So to make this concrete, I've come up with an Eco Challenge Question. Take a look at it, and let me know what you think! I'd be interested in input on the parameters of the question, as well as an analysis of the answer.


This is absolutely right. Carbon 'offsets' are not equal and shouldn't be sold as commodities in they way they are. And it's really up to buyers to engage a bit more with the underlying projects they are funding, rather than viewing offsets as products in their own right. Re: your question, given the information it seems clear that Proposal 2 (buy green electricity) is the best, because it has the biggest overall impact and does not depreciate like servers or solar panels.

Posted by Dan on March 15, 2007 at 01:44 AM EDT #

Sorry - to address your question about the parameters of your challenge - I suspect that the science isn't accurate enough to come up with a carbon discount rate. There is also an extra factor in this NPV calculation - although the future benefit may be bigger than the near-term one in terms of annual emissions saved, if we choose the future investment we will continue to pollute in the meantime (these are revenue investments, I assume). So if we could devise a discount rate, it would no doubt be very high indeed!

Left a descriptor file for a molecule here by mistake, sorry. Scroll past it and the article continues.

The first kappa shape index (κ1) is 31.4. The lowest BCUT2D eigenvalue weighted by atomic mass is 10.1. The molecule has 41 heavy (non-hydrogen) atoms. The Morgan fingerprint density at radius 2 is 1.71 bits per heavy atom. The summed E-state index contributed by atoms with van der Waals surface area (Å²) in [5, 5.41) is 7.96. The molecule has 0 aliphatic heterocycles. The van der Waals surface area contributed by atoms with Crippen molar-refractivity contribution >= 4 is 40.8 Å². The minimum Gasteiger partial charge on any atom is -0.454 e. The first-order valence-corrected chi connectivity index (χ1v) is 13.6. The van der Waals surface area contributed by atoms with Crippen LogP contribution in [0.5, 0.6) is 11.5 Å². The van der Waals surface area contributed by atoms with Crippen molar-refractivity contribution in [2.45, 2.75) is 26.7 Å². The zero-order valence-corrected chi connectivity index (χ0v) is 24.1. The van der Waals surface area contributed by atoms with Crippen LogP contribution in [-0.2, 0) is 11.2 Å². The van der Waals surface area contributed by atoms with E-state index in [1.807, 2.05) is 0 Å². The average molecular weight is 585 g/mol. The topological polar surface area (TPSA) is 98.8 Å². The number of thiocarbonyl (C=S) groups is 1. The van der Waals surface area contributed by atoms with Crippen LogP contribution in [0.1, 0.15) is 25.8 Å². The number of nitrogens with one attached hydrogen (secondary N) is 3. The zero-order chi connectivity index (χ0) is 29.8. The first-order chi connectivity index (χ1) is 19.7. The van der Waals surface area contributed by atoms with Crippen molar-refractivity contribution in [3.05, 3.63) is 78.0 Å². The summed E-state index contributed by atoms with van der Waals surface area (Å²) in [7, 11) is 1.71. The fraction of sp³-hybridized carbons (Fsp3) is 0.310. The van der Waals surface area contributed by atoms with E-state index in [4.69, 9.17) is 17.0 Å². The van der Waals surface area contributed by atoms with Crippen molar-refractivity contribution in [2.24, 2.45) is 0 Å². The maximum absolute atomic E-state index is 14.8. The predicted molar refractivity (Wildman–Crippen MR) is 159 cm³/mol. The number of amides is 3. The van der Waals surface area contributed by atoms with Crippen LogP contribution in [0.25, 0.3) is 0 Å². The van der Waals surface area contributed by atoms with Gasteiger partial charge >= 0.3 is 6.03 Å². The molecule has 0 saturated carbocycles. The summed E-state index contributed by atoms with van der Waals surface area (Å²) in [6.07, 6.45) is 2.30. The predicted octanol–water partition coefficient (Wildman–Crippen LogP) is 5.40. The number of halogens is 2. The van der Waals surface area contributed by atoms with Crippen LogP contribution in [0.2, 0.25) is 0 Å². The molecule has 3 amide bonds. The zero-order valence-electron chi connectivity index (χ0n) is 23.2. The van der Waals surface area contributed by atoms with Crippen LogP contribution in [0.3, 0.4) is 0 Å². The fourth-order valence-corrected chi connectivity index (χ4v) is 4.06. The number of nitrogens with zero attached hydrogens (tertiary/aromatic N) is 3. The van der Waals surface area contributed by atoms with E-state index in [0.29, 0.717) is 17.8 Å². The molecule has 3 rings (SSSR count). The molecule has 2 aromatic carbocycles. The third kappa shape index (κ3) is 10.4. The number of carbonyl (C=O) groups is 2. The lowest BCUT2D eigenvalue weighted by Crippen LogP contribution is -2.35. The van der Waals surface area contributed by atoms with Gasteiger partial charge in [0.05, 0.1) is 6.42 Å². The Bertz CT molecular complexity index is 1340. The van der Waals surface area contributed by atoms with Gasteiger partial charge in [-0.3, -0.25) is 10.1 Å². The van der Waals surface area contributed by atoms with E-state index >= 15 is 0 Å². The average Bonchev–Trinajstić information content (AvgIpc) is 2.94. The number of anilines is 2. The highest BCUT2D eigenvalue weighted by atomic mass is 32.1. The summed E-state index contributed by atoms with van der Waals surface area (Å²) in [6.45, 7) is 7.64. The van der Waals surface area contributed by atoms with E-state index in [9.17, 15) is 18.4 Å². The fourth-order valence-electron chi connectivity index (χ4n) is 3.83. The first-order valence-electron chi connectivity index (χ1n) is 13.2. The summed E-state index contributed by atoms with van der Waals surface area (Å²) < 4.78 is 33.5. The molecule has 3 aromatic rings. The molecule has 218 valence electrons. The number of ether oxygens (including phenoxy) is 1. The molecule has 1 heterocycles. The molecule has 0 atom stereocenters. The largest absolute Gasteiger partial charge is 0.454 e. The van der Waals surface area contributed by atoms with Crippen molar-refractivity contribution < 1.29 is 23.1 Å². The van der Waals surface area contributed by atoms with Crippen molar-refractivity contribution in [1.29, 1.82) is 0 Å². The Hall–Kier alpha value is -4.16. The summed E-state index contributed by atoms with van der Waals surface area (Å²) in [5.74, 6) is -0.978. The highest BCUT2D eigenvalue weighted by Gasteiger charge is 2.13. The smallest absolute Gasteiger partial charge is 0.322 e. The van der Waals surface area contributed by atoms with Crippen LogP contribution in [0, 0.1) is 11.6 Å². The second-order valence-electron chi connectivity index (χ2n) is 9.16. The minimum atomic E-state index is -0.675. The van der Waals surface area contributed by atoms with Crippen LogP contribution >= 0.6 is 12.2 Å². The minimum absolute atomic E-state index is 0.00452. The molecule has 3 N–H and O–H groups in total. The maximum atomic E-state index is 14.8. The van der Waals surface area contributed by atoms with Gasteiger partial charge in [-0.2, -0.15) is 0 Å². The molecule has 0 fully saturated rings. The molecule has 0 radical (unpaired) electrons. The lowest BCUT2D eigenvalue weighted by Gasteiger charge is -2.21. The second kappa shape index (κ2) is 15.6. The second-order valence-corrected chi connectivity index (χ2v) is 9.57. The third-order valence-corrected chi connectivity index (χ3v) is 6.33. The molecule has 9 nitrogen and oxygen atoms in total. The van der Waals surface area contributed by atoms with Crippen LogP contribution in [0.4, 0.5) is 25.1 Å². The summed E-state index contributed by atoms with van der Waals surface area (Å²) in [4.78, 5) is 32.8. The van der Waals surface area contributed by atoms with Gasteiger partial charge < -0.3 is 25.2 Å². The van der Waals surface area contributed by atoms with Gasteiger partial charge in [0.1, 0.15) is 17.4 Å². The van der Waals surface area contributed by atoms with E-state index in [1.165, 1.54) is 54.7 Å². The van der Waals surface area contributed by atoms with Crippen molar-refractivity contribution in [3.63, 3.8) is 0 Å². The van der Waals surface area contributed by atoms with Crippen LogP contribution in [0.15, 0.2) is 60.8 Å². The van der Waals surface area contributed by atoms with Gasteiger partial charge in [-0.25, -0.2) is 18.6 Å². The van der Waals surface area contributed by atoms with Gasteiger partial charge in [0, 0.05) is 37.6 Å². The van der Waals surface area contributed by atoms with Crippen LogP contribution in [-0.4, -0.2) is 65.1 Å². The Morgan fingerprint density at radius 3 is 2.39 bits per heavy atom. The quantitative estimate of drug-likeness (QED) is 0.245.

Posted by Dan on March 15, 2007 at 02:00 AM EDT #

The problem is that 'the good' is marketing itself as perfect. Buy these offsets and you'll be "carbon neutral"! Wow! What could be better than that!

This is entirely false. TerraPass, and other responsible marketers always show that carbon offsets are just one tool in the fight against climate change. If you come looking for salvation at TerraPass, you will be sorely dissapointed. In fact, you'll even get a weekly conservation tip in email.

To read more about how TerraPass members have changed their behaviors, just read the comments to the post that Dave linked to. As for the actual strategies let me correct some items.
  • TerraPass engages in no forestry projects. All our projects help establish green capital investments for clean american energy.